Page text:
5 Reasons Why The Ebola Outbreak Is A Good Thing
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Since March this year, the word Ebola has probably been mentioned more times than all the years since 1974 – the year the virus was discovered- combined. The Ebola virus has taken the lives of more than 4,000 persons this year, and is taking a major toll on 3 of West Africa’s Economy. The countries that have suffered from the disease greatly include Sierra Leone, guinea, Liberia, Nigeria, Senegal and Mali. The entire world seems to be praying for an end to this latest epidemic.

But depending on who you are, where you live and what your do for a living, this latest Ebola outbreak could be a good thing. Here are 5 reasons why the Ebola outbreak could be a good thing:

1. More Money for the UN other U.S. Based and International NGOs

There’s no doubt about it; the agencies that make up the UN and the thousands of other international NGOs around the world make significant impact in the lives of many people. But what drives them? MONEY. That’s right. Unless there are wars being fought, or diseases breaking out, many of the UN agencies would become useless. How would they be able to justify and pay that $10,000-15,000 monthly salary for their program managers?

Think I’m joking? Consider this:

According the UN HR website, a director brings in over $140,000 dollars annually as base salary. That doesn’t include all the hazard pay, the five star hotels and expensive breakfasts, lunch and dinners. In Liberia right now, I’m hearing that some of the expats that have come in to “fight Ebola” are collecting as much as $2,000 per day has hazardous pay.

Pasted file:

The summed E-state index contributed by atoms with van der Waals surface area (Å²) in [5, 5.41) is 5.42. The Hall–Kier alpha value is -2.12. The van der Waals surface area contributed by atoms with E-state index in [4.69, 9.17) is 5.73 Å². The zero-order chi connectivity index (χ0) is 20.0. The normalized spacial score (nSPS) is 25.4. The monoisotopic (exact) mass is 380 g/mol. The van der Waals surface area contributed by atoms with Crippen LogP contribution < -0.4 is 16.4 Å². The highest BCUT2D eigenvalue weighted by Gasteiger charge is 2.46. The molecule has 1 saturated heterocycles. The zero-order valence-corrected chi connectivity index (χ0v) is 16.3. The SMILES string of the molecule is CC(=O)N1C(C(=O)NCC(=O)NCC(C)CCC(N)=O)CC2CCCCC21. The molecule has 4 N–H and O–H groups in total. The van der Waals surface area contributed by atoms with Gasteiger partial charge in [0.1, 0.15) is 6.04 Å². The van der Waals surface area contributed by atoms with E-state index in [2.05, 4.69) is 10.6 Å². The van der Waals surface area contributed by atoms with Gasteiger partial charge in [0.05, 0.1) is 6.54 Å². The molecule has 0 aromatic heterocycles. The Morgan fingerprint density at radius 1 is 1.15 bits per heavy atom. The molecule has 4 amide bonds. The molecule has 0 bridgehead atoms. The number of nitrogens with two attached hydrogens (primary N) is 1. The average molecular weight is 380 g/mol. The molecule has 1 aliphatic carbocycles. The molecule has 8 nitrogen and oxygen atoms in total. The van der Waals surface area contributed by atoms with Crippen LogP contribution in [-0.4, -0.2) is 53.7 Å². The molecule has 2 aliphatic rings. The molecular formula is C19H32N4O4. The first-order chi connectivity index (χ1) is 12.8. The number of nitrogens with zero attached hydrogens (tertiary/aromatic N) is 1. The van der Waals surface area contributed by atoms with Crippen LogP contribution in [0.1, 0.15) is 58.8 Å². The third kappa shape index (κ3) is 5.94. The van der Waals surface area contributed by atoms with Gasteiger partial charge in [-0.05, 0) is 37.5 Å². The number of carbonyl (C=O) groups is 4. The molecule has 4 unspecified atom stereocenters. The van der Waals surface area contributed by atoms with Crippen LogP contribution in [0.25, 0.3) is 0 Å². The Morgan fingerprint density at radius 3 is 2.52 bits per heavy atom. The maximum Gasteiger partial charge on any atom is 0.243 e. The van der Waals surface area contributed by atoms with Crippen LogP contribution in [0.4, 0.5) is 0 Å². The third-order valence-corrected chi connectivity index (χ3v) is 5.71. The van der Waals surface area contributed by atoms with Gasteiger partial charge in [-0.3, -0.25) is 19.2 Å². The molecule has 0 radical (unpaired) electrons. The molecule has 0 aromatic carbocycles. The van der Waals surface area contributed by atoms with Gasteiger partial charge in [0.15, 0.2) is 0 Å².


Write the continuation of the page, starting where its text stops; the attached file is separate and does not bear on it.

But that’s not where the money is. The real money for these organizations that respond to disasters and emergencies comes for those huge fat donations. Bill and Melinda Gates give $50 Million to fight Ebola. Mark Zuckerberg the founder of Facebook, gave 2.5 million to CDC. How much of those monies do you think reached those who are the most affected by this emergency.

2. It Exposed Loopholes

In Liberia, which has been the country hardest hit by Ebola, the crises exposed how unprepared the nation was to deal with a large scale emergency. Beyond that, it unearthed the true sentiments of people who were otherwise thought to be nationalistic.

The Liberia government was caught pants down with no clue on what to do in dealing with the crises. There was no other emergency response plan on book that could be adopted for Ebola. Nigeria has an emergency polio outbreak response plan and was quickly adopted, and help keep the situation under control.

In the United States the Center for Disease Control was absolutely sure that Ebola could not hit American soil so easily. Thomas Eric Duncan proved them wrong in a big way, when two nurses contracted it from him.

The poor man was vilified as some criminal; when all he did was get on a plane to go see his loved ones, not knowing that he had come in contact with an Ebola patient. Rather them taking full responsibility in time, we had top officials in government threatening to sue an innocent man. Well, he died. Maybe now they will sue is soul.

3. Creates opportunities for journalist and aid worker to travel and stay in first class hotels